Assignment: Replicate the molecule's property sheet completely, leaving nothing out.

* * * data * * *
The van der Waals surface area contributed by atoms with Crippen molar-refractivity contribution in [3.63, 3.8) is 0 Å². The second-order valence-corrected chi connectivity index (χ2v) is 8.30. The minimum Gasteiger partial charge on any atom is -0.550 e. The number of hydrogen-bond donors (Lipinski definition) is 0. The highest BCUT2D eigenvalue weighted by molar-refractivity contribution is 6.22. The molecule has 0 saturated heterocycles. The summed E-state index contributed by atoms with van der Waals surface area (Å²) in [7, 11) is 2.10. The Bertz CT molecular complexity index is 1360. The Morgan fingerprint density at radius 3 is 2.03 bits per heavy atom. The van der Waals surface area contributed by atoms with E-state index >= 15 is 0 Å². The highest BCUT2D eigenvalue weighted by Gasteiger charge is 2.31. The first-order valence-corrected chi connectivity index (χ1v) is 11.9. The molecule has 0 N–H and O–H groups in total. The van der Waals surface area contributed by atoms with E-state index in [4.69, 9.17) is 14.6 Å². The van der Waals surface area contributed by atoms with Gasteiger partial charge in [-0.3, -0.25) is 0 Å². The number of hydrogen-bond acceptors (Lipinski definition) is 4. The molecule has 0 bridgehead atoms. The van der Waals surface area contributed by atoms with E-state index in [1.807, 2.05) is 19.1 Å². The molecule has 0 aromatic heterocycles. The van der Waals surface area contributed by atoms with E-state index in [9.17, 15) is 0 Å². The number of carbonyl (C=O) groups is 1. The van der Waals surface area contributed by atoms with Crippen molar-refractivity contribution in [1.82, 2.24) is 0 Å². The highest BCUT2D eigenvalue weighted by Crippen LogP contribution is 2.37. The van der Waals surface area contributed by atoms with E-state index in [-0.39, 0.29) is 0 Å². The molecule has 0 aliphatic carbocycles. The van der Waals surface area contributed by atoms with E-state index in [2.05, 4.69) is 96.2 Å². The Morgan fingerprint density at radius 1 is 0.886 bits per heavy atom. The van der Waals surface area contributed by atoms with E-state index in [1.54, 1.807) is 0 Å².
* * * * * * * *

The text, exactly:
The van der Waals surface area contributed by atoms with Crippen molar-refractivity contribution in [3.63, 3.8) is 0 Å². The second-order valence-corrected chi connectivity index (χ2v) is 8.30. The minimum Gasteiger partial charge on any atom is -0.550 e. The number of hydrogen-bond donors (Lipinski definition) is 0. The highest BCUT2D eigenvalue weighted by molar-refractivity contribution is 6.22. The molecule has 0 saturated heterocycles. The summed E-state index contributed by atoms with van der Waals surface area (Å²) in [7, 11) is 2.10. The Bertz CT molecular complexity index is 1360. The Morgan fingerprint density at radius 3 is 2.03 bits per heavy atom. The van der Waals surface area contributed by atoms with E-state index >= 15 is 0 Å². The highest BCUT2D eigenvalue weighted by Gasteiger charge is 2.31. The first-order valence-corrected chi connectivity index (χ1v) is 11.9. The molecule has 0 N–H and O–H groups in total. The van der Waals surface area contributed by atoms with E-state index in [4.69, 9.17) is 14.6 Å². The van der Waals surface area contributed by atoms with Gasteiger partial charge in [-0.3, -0.25) is 0 Å². The number of hydrogen-bond acceptors (Lipinski definition) is 4. The molecule has 0 bridgehead atoms. The van der Waals surface area contributed by atoms with E-state index in [1.807, 2.05) is 19.1 Å². The molecule has 0 aromatic heterocycles. The van der Waals surface area contributed by atoms with E-state index in [9.17, 15) is 0 Å². The number of carbonyl (C=O) groups is 1. The van der Waals surface area contributed by atoms with Crippen molar-refractivity contribution in [1.82, 2.24) is 0 Å². The highest BCUT2D eigenvalue weighted by Crippen LogP contribution is 2.37. The van der Waals surface area contributed by atoms with E-state index in [-0.39, 0.29) is 0 Å². The molecule has 0 aliphatic carbocycles. The van der Waals surface area contributed by atoms with E-state index in [2.05, 4.69) is 96.2 Å². The Morgan fingerprint density at radius 1 is 0.886 bits per heavy atom. The van der Waals surface area contributed by atoms with E-state index in [1.54, 1.807) is 0 Å².